Science

The pandemic and the distortion of reality Québec Science

Since the start of the pandemic, my work-related expenses have decreased: no more lunches with colleagues, the monthly renewal of my transport card and pretty clothes that no one will compliment me on. But I’m not that frugal. I bought a computer stand, top quality headphones, a tripod, and a very flattering light. I am far from being the only one to have had this idea!

A Signs.com survey of 1,507 people found that 71% of them adjust the lights before a video conference call and more than half tidy their backgrounds. The pandemic has forced us to share our privacy and this one is obviously neither smooth nor perfect. But the desire to look good is stronger than anything. Thus have appeared tripods and computer supports to have a camera at eye level (so as not to stress our double chin) and high definition (but not too powerful to maintain an artistic blur) and especially a luminous halo to even out the complexion and make our eyes shine! In the early months of the pandemic, some of these devices became as hard to find as toilet paper and antiseptic gel!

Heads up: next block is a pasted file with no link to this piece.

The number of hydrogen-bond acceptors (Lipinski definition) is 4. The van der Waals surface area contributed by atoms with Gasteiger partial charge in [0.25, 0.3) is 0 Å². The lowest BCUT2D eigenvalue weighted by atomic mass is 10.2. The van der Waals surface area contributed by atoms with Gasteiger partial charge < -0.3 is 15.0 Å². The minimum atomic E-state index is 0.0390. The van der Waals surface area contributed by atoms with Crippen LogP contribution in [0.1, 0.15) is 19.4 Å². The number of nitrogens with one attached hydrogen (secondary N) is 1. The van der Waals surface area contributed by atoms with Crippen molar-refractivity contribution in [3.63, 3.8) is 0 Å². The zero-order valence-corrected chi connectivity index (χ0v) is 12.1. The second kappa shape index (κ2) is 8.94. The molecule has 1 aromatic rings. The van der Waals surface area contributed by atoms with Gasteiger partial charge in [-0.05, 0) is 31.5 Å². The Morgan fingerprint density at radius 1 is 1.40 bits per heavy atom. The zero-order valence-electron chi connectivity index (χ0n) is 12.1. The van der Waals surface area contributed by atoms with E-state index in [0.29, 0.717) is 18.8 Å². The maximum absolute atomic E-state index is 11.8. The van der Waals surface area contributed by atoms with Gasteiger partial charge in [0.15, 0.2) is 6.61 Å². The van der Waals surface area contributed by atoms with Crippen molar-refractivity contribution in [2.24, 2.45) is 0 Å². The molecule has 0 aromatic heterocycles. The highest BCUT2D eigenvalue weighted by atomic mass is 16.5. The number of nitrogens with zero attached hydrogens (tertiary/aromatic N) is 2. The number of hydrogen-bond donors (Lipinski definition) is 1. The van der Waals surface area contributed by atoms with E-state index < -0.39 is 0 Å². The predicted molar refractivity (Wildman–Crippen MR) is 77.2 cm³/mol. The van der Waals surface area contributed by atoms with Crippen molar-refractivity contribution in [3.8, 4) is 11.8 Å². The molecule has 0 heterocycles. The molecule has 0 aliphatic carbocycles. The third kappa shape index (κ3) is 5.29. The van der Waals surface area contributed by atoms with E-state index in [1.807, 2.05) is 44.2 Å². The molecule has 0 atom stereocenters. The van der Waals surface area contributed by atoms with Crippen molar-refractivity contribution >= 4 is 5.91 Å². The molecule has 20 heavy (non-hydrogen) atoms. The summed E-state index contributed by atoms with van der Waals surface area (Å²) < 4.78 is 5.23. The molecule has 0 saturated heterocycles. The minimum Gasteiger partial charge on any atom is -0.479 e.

But looking at your own face, in a video thumbnail, for several hours a day can become unhealthy, especially for people with dysmorphophobia, a disorder that affects about two percent of the population and is characterized by excessive preoccupation with it. appearance to the point of causing psychological distress. Katharine Phillips, professor of psychiatry at Weill Cornell Medical College at Cornell University in New York, has seen symptoms in her patients with the disorder worsen in recent months. In Australia, researchers have also observed more distress in individuals with dysmorphic disorders, hard hit by the closure of beauty salons during confinement episodes. Katharine Phillips believes that the stress of the health crisis could trigger the onset of the disorder in people with predispositions (such as being bullied at school).

By showing our interlocutors a perfect image, what game are we playing? What expectations do we want to match? Those of society… or those in our head? As we find ourselves, for the first time perhaps, in a situation where we are literally all in the same boat, isn’t this an opportunity to stop pretending and allow ourselves a little vulnerability? ?

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